There’s a raging debate in America about whether America is primarily a “Christian nation.” The debate rests on what the founding fathers intended when they put together their plan for what America could be.
Us liberals say that freedom of religion is paramount to all that America stands for, that it was created as a place where people could be certain of being free to practice religion or lack of religion in whatever way worked for them (presuming it didn’t involve physically hurting others. Emotional hurting, well, evangelism does plenty of that). That the founding fathers envisioned a place where people would not have to fear that their religion or lack of a religion would put them in danger or make them second class citizens. Many of the first settlers were escaping religious persecution.
Conservatives say that the founding fathers of this nation could never have anticipated how far we have taken the concept of freedom or religion and separation of church and state. They say the founding fathers only knew varieties of Christians. They were trying to protect persecuted sects of Christians and not just anybody of any religion.
Obviously we can’t ask them for clarification now.
But it seems pretty clear to me that the founding fathers meant what they set up. We cannot presume to know what they would have thought if they had different knowledge. We can’t even presume to know what their knowledge was. They made their intentions very clear and it’s absurd to say that they didn’t really mean it.
In their eagerness to have the Founders on “their side,” modern Christians try to promote the idea that America is meant to be a Christian nation. But the Founding Fathers — those men who formed and nurtured this nation — were not all Christian. Most were free-thinkers, agnostics and Deists. No matter what their religious leanings, however, they fought for a secular state. They saw how Europe had fared with theocracies and state-sponsored religion and wanted none of it here.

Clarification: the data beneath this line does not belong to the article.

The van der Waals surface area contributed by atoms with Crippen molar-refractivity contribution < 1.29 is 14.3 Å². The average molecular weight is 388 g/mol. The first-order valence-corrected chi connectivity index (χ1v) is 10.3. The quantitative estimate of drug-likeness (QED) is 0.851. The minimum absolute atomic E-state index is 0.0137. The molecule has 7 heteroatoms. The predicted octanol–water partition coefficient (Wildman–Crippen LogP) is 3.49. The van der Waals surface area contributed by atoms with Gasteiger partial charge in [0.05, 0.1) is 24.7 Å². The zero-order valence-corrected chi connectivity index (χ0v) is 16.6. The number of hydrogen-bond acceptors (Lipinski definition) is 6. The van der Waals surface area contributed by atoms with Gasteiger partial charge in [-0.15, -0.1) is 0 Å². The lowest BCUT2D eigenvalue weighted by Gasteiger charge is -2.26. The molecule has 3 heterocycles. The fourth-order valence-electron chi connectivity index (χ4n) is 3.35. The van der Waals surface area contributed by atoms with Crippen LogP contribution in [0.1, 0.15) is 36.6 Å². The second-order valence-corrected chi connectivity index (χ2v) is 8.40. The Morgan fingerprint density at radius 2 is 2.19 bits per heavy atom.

The view that America is a Christian nation is nothing more than fantasy and revisionist history on the part of one religion. This religion has forced itself onto the state: from coinage to the Pledge of Allegiance, we see its fingerprints. This religion is shown deference in ways other religions have to fight for. But they still try to rewrite history to claim the Founding Fathers for their own religion. –21 Quotes from the Founding Fathers on the Separation of Church and State
Were the founding fathers Christian at all? Some of them yes. Some of them no. Some of them “spiritual but not religious” as we would put it today! Jefferson respected Jesus but rejected the teachings of the Bible. John Adams? A Unitarian. Famous for believing that Truth can be found in all traditions in the world. George Washington? ““If I could conceive that the general government might ever be so administered as to render the liberty of conscience insecure, I beg you will be persuaded, that no one would be more zealous than myself to establish effectual barriers against the horrors of spiritual tyranny, and every species of religious persecution.”
~~ Letter to the United Baptist Chamber of Virginia, May 1789” –21 Quotes from the Founding Fathers on the Separation of Church and State
We actually get the phrase “separation between church and state” from Thomas Jefferson: